Anne of Green Gables Manuscript Revealed Online
Scanning pages and analyzing them didn’t happen overnight. The project brought together a multidisciplinary team of twelve people, including the LM Montgomery Institute and the University of Prince Edward Island, over two and a half years. For example, the university’s Robertson Library was responsible for digitizing a manuscript that was more than a century old.
571 pages of 716 pages of story, 137 pages of notes and 289 pages of stories and poems are now available for everyone.
You can see the handwritten manuscript, notes, underlined places, additions. We witness the birth of characters and stories that really allow us to get inside the head of Lucy Maud Montgomery.
A more accessible manuscript
From the first moment you are on the site, you will be invited to explore every interesting detail of the digitized manuscript. Every pencil stroke and curl, every edit and revision, and every intriguing mystery or lingering questionEmily Woster, associate professor at the University of Minnesota Duluth, researcher at the LM Montgomery Institute, and curator of the exhibition.
The original manuscript is housed in the Art Gallery of the Confederation Center of the Arts in Charlottetown. According to Monique Lafontaine, the center’s French programming manager, the project thus makes it more accessible.
The art museum receives many requests from people who want to see the manuscript. People come to the island on vacation and say: we will see the manuscript. But no, it doesn’t work like thathe insists on the document’s fragility.
The person who is authorized to get acquainted with the manuscript in its paper version must do so wearing gloves for a limited time.
By digitizing the entire manuscript, including the back pages, you can actually consult it wherever you are in the world.the boss continues.
Articles about Anne’s universe
Digital exhibition is not limited to manuscripts. More than twenty articles written by authors from 15 different countries allow you to learn more about Lucy Maud Montgomery, her life, career, genealogy, literary influences.
The site also has articles and maps on the island, then Cavendish. Other content informs the visitor about the novel’s legacy, its translation into Swedish, its influence in Japan, and television or theater adaptations.
This is a site for everyone, in the sense that we love Anne [ou pas], will not, gives an idea of what life was like at that time. There’s all this information that’s really really interesting– Monique Lafontaine insists.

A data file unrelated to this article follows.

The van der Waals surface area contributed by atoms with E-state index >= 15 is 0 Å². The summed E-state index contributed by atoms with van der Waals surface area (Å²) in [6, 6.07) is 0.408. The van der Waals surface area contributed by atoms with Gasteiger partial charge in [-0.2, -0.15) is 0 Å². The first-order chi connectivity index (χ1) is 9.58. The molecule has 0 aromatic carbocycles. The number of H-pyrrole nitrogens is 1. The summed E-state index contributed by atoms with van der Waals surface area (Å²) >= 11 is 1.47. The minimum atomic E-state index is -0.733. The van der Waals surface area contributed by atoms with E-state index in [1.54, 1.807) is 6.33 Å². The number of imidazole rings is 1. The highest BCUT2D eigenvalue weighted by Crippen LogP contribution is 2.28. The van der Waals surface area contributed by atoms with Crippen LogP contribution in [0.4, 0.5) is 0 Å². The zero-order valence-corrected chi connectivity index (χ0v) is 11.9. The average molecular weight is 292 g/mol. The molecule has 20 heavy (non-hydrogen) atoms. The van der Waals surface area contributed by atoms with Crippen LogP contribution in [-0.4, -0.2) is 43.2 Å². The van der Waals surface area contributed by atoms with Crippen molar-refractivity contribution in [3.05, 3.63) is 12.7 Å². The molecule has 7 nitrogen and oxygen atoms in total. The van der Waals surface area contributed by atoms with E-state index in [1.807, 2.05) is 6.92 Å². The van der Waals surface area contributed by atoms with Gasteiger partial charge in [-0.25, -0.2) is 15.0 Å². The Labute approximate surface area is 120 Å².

” There’s a whole historical context that’s really interesting, bringing Anne and then Montgomery back into history. »
Funded by Digital Museums Canada, the exhibition will be on display for five years.
It remains to be seen what we will do with all the digitization of pages in five years. We have discussed it a bit, it is not finalized yetMonique Lafontaine explains.
Difficulty of exercises in English
The French version of the digital exhibition was prepared by the manager. The translation of the manuscript in particular was not without problems.
There are many versions of the novel, including the oddly European version, which is very Europeanhe explains.
In order to stay true to the spirit of the manuscript, some parts had to be completely rewritten so that, for example, the names of flowers corresponded to those used at the time.
Another problem is with repetitions, which are forbidden in French but tolerated in English.
said Morella, said Matthew, said Anne. Et puis il n’y a personne qui va sourciller, tandis qu’en français on ne fait pas ça, on a tendance à vouloir trouver des synonymes, mais il n’ y a jamais de synonymes vraiment parfaits”,”text”:”En anglais, on va dire said Morella, said Matthew, said Anne. Et puis il n’y a personne qui va sourciller, tandis qu’en français on ne fait pas ça, on a tendance à vouloir trouver des synonymes, mais il n’ y a jamais de synonymes vraiment parfaits”}}”>We will say it in English Morella said, Matthew said, Anna said. And then there’s no one to raise their eyebrows, whereas in French we don’t, we want to find synonyms, but there are never really perfect synonyms.Monique Lafontaine says.
The problem is that synonyms are often chosen [dans des éditions françaises du roman] changed the intonation of the text and then changed Montgomery’s intonation as well. So I decided to ignore the rules of the French language and then repeat dit, dit, dithe continues.
” I think it was better for the reader to stay true to Montgomery like this. »
The digital exhibition can be viewed at annemanuscipt.ca. Visitors can also help researchers by examining the manuscript, which contains some mysteries, such as the meaning of several numbers and even the exact date it was written.